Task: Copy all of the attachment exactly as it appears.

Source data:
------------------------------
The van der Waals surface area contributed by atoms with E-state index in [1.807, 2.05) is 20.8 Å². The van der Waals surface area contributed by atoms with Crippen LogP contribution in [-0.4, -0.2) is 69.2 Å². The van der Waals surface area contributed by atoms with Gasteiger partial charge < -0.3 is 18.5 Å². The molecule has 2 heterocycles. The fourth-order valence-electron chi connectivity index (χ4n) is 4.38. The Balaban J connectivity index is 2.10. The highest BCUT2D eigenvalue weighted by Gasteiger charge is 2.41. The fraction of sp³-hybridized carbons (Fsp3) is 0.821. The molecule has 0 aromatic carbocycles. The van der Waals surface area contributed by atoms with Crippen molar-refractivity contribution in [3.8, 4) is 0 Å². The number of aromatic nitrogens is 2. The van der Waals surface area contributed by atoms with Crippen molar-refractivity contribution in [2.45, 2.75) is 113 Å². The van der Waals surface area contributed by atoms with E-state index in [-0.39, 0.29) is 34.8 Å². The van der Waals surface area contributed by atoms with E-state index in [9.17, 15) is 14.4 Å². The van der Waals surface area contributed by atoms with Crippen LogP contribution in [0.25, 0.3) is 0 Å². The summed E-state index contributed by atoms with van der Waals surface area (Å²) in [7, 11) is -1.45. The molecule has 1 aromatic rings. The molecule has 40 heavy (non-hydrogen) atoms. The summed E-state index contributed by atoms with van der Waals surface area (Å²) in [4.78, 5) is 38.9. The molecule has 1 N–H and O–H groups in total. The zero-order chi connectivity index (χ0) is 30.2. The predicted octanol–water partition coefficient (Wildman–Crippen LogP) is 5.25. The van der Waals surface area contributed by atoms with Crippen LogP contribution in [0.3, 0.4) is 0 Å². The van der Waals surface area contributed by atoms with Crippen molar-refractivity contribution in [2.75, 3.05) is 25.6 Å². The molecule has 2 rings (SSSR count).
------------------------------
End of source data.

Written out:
The van der Waals surface area contributed by atoms with E-state index in [1.807, 2.05) is 20.8 Å². The van der Waals surface area contributed by atoms with Crippen LogP contribution in [-0.4, -0.2) is 69.2 Å². The van der Waals surface area contributed by atoms with Gasteiger partial charge < -0.3 is 18.5 Å². The molecule has 2 heterocycles. The fourth-order valence-electron chi connectivity index (χ4n) is 4.38. The Balaban J connectivity index is 2.10. The highest BCUT2D eigenvalue weighted by Gasteiger charge is 2.41. The fraction of sp³-hybridized carbons (Fsp3) is 0.821. The molecule has 0 aromatic carbocycles. The van der Waals surface area contributed by atoms with Crippen molar-refractivity contribution in [3.8, 4) is 0 Å². The number of aromatic nitrogens is 2. The van der Waals surface area contributed by atoms with Crippen molar-refractivity contribution in [2.45, 2.75) is 113 Å². The van der Waals surface area contributed by atoms with E-state index in [-0.39, 0.29) is 34.8 Å². The van der Waals surface area contributed by atoms with E-state index in [9.17, 15) is 14.4 Å². The van der Waals surface area contributed by atoms with Crippen LogP contribution in [0.25, 0.3) is 0 Å². The summed E-state index contributed by atoms with van der Waals surface area (Å²) in [7, 11) is -1.45. The molecule has 1 aromatic rings. The molecule has 40 heavy (non-hydrogen) atoms. The summed E-state index contributed by atoms with van der Waals surface area (Å²) in [4.78, 5) is 38.9. The molecule has 1 N–H and O–H groups in total. The zero-order chi connectivity index (χ0) is 30.2. The predicted octanol–water partition coefficient (Wildman–Crippen LogP) is 5.25. The van der Waals surface area contributed by atoms with Crippen LogP contribution in [0.3, 0.4) is 0 Å². The van der Waals surface area contributed by atoms with Crippen molar-refractivity contribution in [2.75, 3.05) is 25.6 Å². The molecule has 2 rings (SSSR count).